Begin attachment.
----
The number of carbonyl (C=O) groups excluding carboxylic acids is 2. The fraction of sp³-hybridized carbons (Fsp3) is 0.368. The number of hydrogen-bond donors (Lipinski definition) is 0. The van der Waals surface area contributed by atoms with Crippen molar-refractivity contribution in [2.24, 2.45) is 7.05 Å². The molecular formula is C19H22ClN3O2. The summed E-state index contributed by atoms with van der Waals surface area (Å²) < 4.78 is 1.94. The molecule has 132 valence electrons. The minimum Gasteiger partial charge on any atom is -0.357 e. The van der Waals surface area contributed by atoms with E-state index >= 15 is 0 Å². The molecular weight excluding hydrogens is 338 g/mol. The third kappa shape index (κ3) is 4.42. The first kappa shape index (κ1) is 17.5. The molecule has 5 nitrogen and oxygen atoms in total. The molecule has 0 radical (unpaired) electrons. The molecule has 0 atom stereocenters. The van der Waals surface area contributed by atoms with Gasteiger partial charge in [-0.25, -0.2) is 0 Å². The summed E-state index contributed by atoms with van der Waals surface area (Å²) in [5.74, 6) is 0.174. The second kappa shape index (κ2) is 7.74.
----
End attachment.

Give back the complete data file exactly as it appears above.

The number of carbonyl (C=O) groups excluding carboxylic acids is 2. The fraction of sp³-hybridized carbons (Fsp3) is 0.368. The number of hydrogen-bond donors (Lipinski definition) is 0. The van der Waals surface area contributed by atoms with Crippen molar-refractivity contribution in [2.24, 2.45) is 7.05 Å². The molecular formula is C19H22ClN3O2. The summed E-state index contributed by atoms with van der Waals surface area (Å²) < 4.78 is 1.94. The molecule has 132 valence electrons. The minimum Gasteiger partial charge on any atom is -0.357 e. The van der Waals surface area contributed by atoms with E-state index >= 15 is 0 Å². The molecular weight excluding hydrogens is 338 g/mol. The third kappa shape index (κ3) is 4.42. The first kappa shape index (κ1) is 17.5. The molecule has 5 nitrogen and oxygen atoms in total. The molecule has 0 radical (unpaired) electrons. The molecule has 0 atom stereocenters. The van der Waals surface area contributed by atoms with Gasteiger partial charge in [-0.25, -0.2) is 0 Å². The summed E-state index contributed by atoms with van der Waals surface area (Å²) in [5.74, 6) is 0.174. The second kappa shape index (κ2) is 7.74.